'Stay the course' or pay the price
Jonathan Chevreau The National Post Tuesday September 10, 2002

Why stop investing when prices are low? John Bogle asks

With media coverage of the September 11th anniversary reaching a crescendo this week, confusion and fear seems rampant among investors and even some financial advisors.

But anxiety about an unknowable future has always been the investor's lot. There never was a time when anyone could predict the future directions of the stock market, interest rates, currencies or the economy.

Even if you can't see exactly where you're going, that doesn't mean investors can't tilt the odds in their favour. Consider the following seven useful investing principles, which I came across at www.bylo.org. They were posted to the Internet by an anonymous contributor at Morningstar's Vanguard Diehards forum. That's where the do-it-yourself indexers known as "Bogleheads" [after Vanguard founder John Bogle] hang out to exchange investment ideas.

1. Define your goals.

2. Diversify across different asset classes according to time horizon, financial situation and risk tolerance.

3. Minimize costs and tax consequences.

4. Add new money regularly.

5. Periodically rebalance to bring your portfolio back to your target [asset] allocation. But do so in light of consideration number three.

6. As you approach the time you will need the money, start tilting your portfolio toward those asset classes with lower near-term volatility.

7. Stay the course.

Point seven is the bottom line for most financial advisors. The "course" to be cleaved to is essentially the first six points.

Bogle himself has been quoted in recent weeks on exactly this point. "For the index fund investor who has his asset allocation in stocks and bonds right, there's one thing and one thing only to do in this market, or any market, Bogle told the Boston Globe, "stay the course."

Lately, investors have thrown Bogle variations of the following question: Why should investors stick with indexing when the market is going down and may continue to go down for some time?

That's the wrong question, Bogle replies. '"The reason to stick with index funds and to keep money in the market is because no one knows what is going to happen ... I am pretty confident that American business will make more money in 2005 than it did in 2001, and I am very confident it will make a lot more money in 2010. Index funds will give you those returns when they happen."

So for those committed to the long-term -- five or more years -- Bogle suggests investors keep on dollar-cost averaging. "The last thing you want to do is stop the averaging program at the bottom when you kept investing while things were near the top.'"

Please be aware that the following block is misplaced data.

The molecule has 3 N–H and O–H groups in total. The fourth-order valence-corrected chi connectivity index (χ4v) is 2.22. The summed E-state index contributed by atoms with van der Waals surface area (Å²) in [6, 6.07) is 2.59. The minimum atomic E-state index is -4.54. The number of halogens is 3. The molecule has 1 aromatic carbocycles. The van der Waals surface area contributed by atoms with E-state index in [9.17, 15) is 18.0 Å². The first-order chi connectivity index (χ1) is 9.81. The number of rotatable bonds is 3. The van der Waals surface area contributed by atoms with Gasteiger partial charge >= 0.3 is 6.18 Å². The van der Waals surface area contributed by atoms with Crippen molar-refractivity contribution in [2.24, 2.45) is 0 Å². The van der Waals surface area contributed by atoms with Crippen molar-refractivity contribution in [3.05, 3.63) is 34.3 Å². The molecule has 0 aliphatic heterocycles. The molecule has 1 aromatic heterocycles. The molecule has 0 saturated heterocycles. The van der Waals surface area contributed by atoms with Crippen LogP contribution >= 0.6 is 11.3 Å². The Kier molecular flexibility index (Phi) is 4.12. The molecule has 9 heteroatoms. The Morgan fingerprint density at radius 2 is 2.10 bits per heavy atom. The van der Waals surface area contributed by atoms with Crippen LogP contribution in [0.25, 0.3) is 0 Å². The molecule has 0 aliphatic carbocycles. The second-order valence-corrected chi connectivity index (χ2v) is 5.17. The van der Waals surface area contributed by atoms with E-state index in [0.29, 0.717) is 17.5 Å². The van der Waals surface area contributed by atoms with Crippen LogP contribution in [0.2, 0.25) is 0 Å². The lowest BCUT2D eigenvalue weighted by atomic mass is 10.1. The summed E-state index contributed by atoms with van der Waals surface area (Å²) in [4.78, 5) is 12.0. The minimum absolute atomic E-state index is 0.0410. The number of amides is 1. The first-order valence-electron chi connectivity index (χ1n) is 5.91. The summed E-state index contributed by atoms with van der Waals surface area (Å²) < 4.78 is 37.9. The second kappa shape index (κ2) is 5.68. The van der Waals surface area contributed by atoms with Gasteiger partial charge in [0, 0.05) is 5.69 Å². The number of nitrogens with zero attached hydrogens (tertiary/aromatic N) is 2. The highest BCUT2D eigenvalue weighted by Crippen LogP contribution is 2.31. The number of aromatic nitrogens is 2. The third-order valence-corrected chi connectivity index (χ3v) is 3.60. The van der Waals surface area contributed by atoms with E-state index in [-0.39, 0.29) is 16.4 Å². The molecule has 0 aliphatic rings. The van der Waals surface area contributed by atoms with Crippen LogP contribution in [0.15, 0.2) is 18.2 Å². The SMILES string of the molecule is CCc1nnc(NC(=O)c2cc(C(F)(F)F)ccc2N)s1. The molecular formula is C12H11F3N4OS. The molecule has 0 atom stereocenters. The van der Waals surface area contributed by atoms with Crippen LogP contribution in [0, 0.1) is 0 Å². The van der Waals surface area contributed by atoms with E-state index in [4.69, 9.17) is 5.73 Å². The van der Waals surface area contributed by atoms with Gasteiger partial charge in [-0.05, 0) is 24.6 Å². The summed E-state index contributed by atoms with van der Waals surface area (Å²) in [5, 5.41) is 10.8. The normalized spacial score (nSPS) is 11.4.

Of course, if you are in retirement or so close to it that your time horizon is less than five years, then "staying the course" has less meaning. But even here, investors should fixate less on the daily ups and downs of the market. There's an excellent article at www.msn.com entitled What Really Matters in Retirement.

The writer, Liz Pulliam Weston, says watching your retirement accounts dwindle can make you feel panicky and out of control. But there are other important things which you can control and do something about today: maintaining health, family and friendships, and choosing where to live.

The article is based on a book published in the mid 1990s by Ralph Warner, called Get a Life: You Don't Need a Million to Retire Well. It warned the single-minded pursuit of money in one's working years can create so much stress and anxiety that it may undermine health, relationships and other interests.

Warner believes it's not necessary to rack up a US$1-million portfolio and concludes retirees can live well on less than 70% of their pre-retirement income.

A similar philosophy has been espoused by Canadian author Diane Nahirny in her 2001 book Stop Working, Start Living and Alan Dickson in his self-published Free Parking.

Thousands of Canadians have responded to Free Parking and said, "Yes, we value people more than things, family more than finances," Dickson wrote this paper recently.

As investors, all we can do is set the course we believe best enhances our odds, then stick to it. If, despite our best efforts, things turn out differently than we had hoped, we must maintain our equanimity.

Whether living or investing, the most useful attitude is suggested by the famous Serenity Prayer attributed to theologian Reinhold Neibuhr in 1934. "God grant me the serenity to accept the things I cannot change, courage to change the things I can, and the wisdom to know the difference."


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